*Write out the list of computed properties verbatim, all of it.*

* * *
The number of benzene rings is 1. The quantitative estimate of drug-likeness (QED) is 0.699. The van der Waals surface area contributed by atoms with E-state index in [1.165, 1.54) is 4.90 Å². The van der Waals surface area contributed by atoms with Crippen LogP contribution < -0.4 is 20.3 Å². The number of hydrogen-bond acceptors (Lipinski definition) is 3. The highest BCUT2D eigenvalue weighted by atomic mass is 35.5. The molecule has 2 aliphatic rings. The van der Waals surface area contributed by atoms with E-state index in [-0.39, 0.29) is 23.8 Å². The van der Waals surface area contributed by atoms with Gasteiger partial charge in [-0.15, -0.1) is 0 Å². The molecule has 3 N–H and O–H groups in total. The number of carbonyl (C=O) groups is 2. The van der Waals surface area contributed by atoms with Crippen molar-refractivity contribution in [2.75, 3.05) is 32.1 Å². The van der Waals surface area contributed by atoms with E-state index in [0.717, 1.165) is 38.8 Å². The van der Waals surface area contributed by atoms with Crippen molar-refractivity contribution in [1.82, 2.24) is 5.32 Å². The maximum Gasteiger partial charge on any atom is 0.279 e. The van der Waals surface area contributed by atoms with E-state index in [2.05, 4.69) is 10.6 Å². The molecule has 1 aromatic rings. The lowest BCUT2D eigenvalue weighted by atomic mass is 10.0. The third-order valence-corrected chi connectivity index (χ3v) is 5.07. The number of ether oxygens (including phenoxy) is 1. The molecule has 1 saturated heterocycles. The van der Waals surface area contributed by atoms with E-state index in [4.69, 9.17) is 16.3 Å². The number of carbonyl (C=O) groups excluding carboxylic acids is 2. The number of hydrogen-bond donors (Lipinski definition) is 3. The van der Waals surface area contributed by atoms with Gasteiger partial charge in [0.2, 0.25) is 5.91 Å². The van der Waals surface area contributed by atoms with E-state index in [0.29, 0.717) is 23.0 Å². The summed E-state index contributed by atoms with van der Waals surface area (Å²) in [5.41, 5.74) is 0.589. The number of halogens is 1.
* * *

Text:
The number of benzene rings is 1. The quantitative estimate of drug-likeness (QED) is 0.699. The van der Waals surface area contributed by atoms with E-state index in [1.165, 1.54) is 4.90 Å². The van der Waals surface area contributed by atoms with Crippen LogP contribution < -0.4 is 20.3 Å². The number of hydrogen-bond acceptors (Lipinski definition) is 3. The highest BCUT2D eigenvalue weighted by atomic mass is 35.5. The molecule has 2 aliphatic rings. The van der Waals surface area contributed by atoms with E-state index in [-0.39, 0.29) is 23.8 Å². The van der Waals surface area contributed by atoms with Gasteiger partial charge in [-0.15, -0.1) is 0 Å². The molecule has 3 N–H and O–H groups in total. The number of carbonyl (C=O) groups is 2. The van der Waals surface area contributed by atoms with Crippen molar-refractivity contribution in [2.75, 3.05) is 32.1 Å². The van der Waals surface area contributed by atoms with E-state index in [0.717, 1.165) is 38.8 Å². The van der Waals surface area contributed by atoms with Crippen molar-refractivity contribution in [1.82, 2.24) is 5.32 Å². The maximum Gasteiger partial charge on any atom is 0.279 e. The van der Waals surface area contributed by atoms with E-state index in [2.05, 4.69) is 10.6 Å². The molecule has 1 aromatic rings. The lowest BCUT2D eigenvalue weighted by atomic mass is 10.0. The third-order valence-corrected chi connectivity index (χ3v) is 5.07. The number of ether oxygens (including phenoxy) is 1. The molecule has 1 saturated heterocycles. The van der Waals surface area contributed by atoms with E-state index in [4.69, 9.17) is 16.3 Å². The number of carbonyl (C=O) groups excluding carboxylic acids is 2. The number of hydrogen-bond donors (Lipinski definition) is 3. The van der Waals surface area contributed by atoms with Gasteiger partial charge in [0.2, 0.25) is 5.91 Å². The van der Waals surface area contributed by atoms with E-state index in [0.29, 0.717) is 23.0 Å². The summed E-state index contributed by atoms with van der Waals surface area (Å²) in [5.41, 5.74) is 0.589. The number of halogens is 1.